Commitment to academic achievement and adherence to member-created rules are vital parts of the NCAA’s mission to integrate athletics into the fabric of higher education. NCAA member schools create rules to ensure that the Association’s 430,000 student-athletes compete on equal footing. Various NCAA committees and the national office staff members work to make sure rules are applied fairly.
The NCAA requires Divisions I and II student-athletes to make appropriate annual progress toward earning their degrees. This progress is measured in several slightly different ways in the two divisions, including credits earned toward a degree and minimum grade-point average requirements.When Division I or II student-athletes fall short of these academic requirements, an institution can pursue a “progress-toward-degree” waiver to restore eligibility for competition. To qualify for such a waiver, institutions must document the mitigating circumstances that caused the deficiency. A common circumstance is a student-athlete facing a serious medical issue or other personal hardship.
Dawn Martinez, New Mexico
Daniel McCarthy, South Alabama
Chris Helms, Virginia Tech
Scott Lazenby, Texas A&M-Corpus Christi
Jesse James, Tennessee State
Thomas Cody, Western Illinois
Elizabeth D. Dore, Radford
Bob Fortosis, Eckerd
Denisha Hendricks, Kentucky State
Laura L. Clayton, West Georgia
Jim Naumovich, Great Lakes Valley Conference
Paul Leidig, Grand Valley State
Keith Vitense, Cameron
Ernest McNealey, Stillman
Tracee Passegi, Cal Poly Pomona
Kirsten Ford, Emporia State
Christopher Phenicie, Limestone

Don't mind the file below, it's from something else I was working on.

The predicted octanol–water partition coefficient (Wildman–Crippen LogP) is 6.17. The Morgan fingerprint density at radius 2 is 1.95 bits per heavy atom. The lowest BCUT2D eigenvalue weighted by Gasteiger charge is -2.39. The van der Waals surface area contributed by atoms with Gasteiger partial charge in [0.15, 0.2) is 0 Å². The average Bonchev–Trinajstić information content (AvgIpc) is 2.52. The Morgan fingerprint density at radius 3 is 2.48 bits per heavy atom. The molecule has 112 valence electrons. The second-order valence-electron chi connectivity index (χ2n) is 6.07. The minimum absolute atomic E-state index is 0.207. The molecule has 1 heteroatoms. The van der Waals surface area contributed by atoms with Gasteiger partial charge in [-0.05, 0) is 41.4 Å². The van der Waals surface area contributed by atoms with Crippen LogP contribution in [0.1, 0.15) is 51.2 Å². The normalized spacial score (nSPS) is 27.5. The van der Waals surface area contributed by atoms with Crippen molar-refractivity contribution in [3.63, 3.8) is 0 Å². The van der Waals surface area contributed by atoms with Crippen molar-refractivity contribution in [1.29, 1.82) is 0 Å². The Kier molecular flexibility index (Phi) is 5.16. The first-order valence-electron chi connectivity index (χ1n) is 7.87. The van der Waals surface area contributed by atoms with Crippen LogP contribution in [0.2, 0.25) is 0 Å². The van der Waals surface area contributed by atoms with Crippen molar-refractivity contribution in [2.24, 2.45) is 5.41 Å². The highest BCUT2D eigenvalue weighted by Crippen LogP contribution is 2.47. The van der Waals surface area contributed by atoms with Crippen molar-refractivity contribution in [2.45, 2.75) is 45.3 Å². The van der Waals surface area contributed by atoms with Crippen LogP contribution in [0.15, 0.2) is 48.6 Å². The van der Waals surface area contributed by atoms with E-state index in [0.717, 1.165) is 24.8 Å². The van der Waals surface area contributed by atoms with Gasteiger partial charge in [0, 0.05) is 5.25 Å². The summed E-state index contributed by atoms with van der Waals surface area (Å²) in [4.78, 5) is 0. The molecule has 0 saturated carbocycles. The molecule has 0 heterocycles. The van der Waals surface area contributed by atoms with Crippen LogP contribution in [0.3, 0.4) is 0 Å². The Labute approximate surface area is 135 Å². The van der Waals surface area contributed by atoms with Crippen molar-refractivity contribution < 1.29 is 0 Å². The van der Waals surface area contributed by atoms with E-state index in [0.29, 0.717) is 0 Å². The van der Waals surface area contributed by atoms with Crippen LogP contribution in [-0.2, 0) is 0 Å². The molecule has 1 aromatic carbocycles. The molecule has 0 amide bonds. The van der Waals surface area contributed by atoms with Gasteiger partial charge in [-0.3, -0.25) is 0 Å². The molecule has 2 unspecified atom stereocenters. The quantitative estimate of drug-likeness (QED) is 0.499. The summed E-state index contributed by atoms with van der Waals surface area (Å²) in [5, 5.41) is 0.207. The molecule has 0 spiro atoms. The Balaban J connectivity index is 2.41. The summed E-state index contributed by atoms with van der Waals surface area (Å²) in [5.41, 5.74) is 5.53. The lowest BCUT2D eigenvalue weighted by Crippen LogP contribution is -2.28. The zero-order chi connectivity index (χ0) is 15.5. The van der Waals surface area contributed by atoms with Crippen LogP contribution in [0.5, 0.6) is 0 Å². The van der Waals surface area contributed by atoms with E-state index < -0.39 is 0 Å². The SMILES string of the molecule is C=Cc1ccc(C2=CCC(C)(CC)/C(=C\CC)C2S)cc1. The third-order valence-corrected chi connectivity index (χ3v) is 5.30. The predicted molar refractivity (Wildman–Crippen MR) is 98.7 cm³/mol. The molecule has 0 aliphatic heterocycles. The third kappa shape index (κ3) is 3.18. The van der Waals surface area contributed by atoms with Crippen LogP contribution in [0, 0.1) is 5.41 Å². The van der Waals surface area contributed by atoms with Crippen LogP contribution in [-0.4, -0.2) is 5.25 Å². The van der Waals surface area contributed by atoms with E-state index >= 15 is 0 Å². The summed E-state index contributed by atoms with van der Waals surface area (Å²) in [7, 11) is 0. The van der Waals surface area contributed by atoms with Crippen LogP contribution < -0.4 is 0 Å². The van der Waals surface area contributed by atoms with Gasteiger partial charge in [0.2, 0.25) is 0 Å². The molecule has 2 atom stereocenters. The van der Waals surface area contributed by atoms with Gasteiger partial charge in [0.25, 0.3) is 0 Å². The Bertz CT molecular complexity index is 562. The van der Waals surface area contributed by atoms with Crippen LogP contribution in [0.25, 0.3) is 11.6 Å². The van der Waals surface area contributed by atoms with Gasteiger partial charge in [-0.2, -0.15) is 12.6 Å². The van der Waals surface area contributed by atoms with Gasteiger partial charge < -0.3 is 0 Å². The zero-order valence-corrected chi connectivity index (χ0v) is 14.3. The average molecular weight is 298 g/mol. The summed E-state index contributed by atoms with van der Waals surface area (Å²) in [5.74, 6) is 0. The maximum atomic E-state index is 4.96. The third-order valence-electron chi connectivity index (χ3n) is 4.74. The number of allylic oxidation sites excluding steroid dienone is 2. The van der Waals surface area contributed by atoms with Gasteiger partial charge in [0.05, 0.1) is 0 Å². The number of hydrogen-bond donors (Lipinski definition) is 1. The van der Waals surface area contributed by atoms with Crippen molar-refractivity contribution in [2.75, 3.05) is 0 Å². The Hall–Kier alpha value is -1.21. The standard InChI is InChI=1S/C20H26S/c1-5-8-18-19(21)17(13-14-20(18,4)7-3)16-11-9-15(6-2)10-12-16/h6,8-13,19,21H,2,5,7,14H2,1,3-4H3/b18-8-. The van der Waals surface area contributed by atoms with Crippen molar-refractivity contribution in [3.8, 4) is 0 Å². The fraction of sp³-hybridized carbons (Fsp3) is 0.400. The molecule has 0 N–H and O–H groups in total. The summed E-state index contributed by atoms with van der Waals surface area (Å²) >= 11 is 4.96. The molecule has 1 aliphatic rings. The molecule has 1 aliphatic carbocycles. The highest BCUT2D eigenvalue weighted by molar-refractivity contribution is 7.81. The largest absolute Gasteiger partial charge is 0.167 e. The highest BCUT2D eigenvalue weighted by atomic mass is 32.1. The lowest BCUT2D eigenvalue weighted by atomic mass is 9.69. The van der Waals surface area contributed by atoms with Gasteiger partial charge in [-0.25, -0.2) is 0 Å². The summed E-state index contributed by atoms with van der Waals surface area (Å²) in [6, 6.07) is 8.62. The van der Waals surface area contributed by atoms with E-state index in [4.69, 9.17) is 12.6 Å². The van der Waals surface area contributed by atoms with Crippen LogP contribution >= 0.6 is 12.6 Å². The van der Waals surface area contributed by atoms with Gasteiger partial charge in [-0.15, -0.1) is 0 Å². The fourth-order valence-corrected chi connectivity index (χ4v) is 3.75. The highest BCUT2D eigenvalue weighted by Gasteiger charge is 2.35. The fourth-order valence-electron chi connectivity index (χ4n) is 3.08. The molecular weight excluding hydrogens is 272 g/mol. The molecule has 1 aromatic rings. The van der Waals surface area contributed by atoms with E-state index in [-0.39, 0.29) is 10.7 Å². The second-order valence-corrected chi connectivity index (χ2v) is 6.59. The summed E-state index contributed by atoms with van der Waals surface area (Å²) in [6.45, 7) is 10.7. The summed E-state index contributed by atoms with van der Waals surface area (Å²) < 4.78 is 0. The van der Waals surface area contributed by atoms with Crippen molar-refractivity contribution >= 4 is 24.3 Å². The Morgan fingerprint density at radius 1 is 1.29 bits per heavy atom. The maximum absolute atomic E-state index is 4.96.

Charlyn Robert, Nichols
William T. Klika, Fairleigh Dickinson-Florham
Kathryn Baldridge, Gallaudet
Stanton Ching, Connecticut College
Mary Jo Gunning, Marywood
Fredina M. Ingold, Penn State-Altoona
Christopher Thomforde, Moravian
Janine M. Hathorn, Washington and Lee
Timothy D. Downes, Emory
Terry A. Rupert, Wilmington (Ohio)
Nancy L. Meyer, Calvin
Charles S. Harris, Averett
Steven E. Nelson, Wisconsin-Superior
Jeffrey Martinez, Redlands
Kurt J. Beron, Texas-Dallas
Marjorie Hass, Austin
Portia L. Hoeg, Lake Forest
Lou Stark, Coe
Karla Conrad, Manchester
Tucker Glass, Plattsburgh State
Most of these waiver requests are assigned to a staff member at the NCAA national office.
Staff members can approve, deny or conditionally approve a waiver request. The conditional approval means a student-athlete must meet certain requirements to remain eligible. An institution must demonstrate how the condition was met; if the student-athlete fails to meet the condition, the decision reverts to denial.
A Division III student-athlete must be in good academic standing and meet the satisfactory academic progress requirements at his or her institution. In addition, NCAA rules require Division III student-athletes to enroll in no less than 12 credit-hours per term to compete in athletics. A Division III institution that wishes to pursue a waiver of the 12-credit enrollment requirement for a student-athlete must document the mitigating circumstances for why the request should be granted.
Institutions may appeal staff decisions to the Division I Progress-Toward-Degree Waiver Committee, the Division II Academic Requirements Committee’s Subcommittee on Progress-Toward-Degree Waivers or the Division III Management Council's Academic Issues Subcommittee. Appeals are heard via teleconference. Members of both committees are administrators and faculty from NCAA schools.
Those membership groups have the same outcome options as the staff: approve, deny or conditionally approve. In Divisions I and II, their decisions are final. In Division III institutions may appeal to the management council which makes the final decision.Last Updated: May 31, 2012